A manufactured home subdivision is a residential community of individually owned subdivision lots where the dwellings consist of manufactured homes recognized by the US Department of Housing and Urban Development under the same standards as a traditional site-built home. In the past, manufactured homes were generally found in rental parks or lots purchased by the buyer separately from the home. In a manufactured home subdivision, the home and property are purchased together in the same transaction, just like a traditional stick-built home. A modular home subdivision is a community of homes built in a remote facility separated into sections and transported to the subdivision site to be assembled. The subdivider installs or anchors the house to the ground in the case of a manufactured home or assembles the sections and “builds” the house on the property in the case of a modular home.
Today’s buyers view both manufactured and modular homes as an affordable yet stylish alternative to conventional beam-built homes. Developers are considering them more in their subdivision planning and financial institutions are making it easier to provide financing for them. Changes in the way land and home are purchased in a package and the way most lenders treat financing the same as conventional real estate financing give buyers more options when purchasing a home.
In addition to the sleek new looks and amenities offered in today’s manufactured and modular homes, another attraction is that many of the subdivisions offer special amenities like those offered in site-built residential communities with homeowners associations. . There are often common areas that include recreational facilities, swimming pools, a clubhouse, or even golf courses. Because they are a fully planned subdivision, they are riddled with curbs, gutters, and paved driveways.
There are differences between manufactured homes, mobile homes, and modular homes.
- A manufactured home is completely built in the factory. This type of home is traditionally less expensive than a site-built or modular home and includes transportation to the site and installation (in-ground installation). Manufactured homes used to be called mobile homes or trailers, but today’s manufactured homes don’t look like the old mobiles of the past. They are still built on a non-removable steel chassis and are transported to the site on their own wheels. A double-wide or multi-section house comes together once it arrives at the property on which it will be installed. A manufactured home may or may not be placed on a permanent foundation, but inspectors must approve any site work just as they would a stick-built home. Most traditional subdivisions do not allow manufactured housing.
- A mobile home is a term used for manufactured homes built before June 15, 1976, when the HUD code went into effect (sometimes called “Pre-HUD Mobile”).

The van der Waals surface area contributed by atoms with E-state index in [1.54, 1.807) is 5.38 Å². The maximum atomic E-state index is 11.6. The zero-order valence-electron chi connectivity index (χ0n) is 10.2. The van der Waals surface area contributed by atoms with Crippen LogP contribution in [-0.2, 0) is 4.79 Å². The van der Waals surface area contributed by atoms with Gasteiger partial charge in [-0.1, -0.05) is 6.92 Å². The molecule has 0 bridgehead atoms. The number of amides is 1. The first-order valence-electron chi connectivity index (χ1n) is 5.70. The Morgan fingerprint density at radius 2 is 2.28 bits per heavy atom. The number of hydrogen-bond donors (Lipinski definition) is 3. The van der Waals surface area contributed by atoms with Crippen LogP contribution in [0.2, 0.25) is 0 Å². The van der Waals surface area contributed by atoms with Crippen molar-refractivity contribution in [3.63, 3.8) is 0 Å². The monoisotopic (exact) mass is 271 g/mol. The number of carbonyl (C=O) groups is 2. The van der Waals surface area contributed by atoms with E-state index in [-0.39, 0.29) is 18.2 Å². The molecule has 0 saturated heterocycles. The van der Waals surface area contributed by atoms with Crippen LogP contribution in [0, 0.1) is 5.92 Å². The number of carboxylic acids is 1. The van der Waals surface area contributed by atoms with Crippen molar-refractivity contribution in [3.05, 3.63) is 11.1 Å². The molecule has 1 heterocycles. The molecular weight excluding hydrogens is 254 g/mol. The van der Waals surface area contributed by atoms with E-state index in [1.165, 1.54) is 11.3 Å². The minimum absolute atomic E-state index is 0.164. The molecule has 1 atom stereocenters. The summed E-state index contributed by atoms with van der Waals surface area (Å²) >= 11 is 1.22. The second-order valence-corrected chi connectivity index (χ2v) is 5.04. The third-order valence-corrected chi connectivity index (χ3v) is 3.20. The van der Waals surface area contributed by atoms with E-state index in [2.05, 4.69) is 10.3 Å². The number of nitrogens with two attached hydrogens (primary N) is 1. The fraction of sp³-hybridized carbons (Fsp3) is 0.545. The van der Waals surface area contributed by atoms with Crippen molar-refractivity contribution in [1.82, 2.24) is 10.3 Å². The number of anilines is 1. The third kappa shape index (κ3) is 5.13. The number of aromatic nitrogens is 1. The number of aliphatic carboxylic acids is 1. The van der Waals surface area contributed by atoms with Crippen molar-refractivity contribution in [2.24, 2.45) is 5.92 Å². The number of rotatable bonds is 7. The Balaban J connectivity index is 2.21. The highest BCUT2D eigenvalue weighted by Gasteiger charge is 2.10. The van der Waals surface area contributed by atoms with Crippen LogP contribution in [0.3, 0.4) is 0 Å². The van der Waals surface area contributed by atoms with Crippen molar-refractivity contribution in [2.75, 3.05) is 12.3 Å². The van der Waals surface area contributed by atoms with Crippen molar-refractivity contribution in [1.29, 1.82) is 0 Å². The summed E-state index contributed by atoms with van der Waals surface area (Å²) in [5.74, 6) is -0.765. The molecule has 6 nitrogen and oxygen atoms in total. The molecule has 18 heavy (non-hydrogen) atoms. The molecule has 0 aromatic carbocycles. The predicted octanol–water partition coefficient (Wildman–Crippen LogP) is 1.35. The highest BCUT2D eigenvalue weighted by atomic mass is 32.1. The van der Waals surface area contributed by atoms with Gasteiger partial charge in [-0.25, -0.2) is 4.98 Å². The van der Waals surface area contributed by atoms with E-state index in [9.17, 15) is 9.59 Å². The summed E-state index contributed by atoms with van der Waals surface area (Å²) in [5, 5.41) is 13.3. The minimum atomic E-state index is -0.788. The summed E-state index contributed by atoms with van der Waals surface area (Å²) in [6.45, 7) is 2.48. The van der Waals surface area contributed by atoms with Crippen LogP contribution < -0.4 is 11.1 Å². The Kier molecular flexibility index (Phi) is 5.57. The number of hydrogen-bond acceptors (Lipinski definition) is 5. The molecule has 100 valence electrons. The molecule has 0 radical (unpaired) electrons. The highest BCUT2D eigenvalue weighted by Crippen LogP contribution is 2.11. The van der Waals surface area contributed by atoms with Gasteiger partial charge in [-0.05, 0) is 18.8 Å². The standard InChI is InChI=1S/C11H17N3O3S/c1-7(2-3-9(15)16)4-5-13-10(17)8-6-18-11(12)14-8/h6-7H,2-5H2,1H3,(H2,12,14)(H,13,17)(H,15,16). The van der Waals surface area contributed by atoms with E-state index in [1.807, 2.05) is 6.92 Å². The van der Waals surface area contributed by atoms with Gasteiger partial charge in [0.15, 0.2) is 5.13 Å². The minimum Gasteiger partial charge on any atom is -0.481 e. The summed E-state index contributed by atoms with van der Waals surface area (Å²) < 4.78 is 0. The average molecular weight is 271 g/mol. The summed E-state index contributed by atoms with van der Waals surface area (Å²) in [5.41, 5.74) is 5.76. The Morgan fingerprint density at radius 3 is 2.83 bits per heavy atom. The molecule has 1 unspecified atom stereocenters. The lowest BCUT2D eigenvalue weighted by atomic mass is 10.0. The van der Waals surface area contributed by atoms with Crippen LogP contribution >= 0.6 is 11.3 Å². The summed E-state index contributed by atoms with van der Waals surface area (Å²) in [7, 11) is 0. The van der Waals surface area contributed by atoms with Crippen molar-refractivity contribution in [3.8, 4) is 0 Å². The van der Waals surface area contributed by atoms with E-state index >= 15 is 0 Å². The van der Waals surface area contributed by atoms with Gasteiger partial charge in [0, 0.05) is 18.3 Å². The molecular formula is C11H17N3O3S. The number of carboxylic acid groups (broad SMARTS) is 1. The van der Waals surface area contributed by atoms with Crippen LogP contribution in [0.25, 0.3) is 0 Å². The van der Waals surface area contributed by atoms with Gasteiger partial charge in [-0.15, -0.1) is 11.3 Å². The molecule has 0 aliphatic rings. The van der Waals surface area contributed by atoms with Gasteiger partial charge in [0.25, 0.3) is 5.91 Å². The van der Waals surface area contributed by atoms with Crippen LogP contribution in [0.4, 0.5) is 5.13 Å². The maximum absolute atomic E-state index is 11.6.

- A modular home is divided into multiple modules or sections that are manufactured at a remote facility, meeting state or local codes where the home will be located, and then delivered to the site of intended use for assembly. The sections are transported to the construction site on trucks where local contractors take over and join the sections together, “building” the house. Local inspectors must approve all work and make sure it is up to code. Modular homes are generally less expensive than site-built stick homes, but not always. Once built, they tend to last just as long and appreciate in value in the same way as a standard site-built home. The term modular home is sometimes confused with a manufactured home and may be restricted from regular residential subdivision zoning.
Manufactured and modular housing subdivision developments are gaining popularity in areas traditionally used for retirement living or second home purchases. Developers are finding that these homes can be a more efficient and affordable alternative to traditional site construction. Subdivision development projects can be completed faster for less money, giving subdividers and developers a greater return on their investment in a shorter period of time than a traditional built subdivision.
Financing for a manufactured home buyer is typically a conventional home mortgage. The house is financed and purchased as real property with the house and land financed together. Title to the house is given to the local Department of Motor Vehicles and an affidavit is recorded, so it is “fixed” to the land. The home becomes real property rather than personal property and will be taxed accordingly. Lenders recognize that the modular home construction loan take out process is much shorter due to the shorter construction cycle and reduced inspections, making construction loans typically less expensive.
As with any other real estate purchase, buyers should always do their due diligence before making the decision to purchase in a manufactured or modular home subdivision so that they fully understand the costs and fees involved, what amenities may or may not be available, and exactly what restrictions on land may be in place.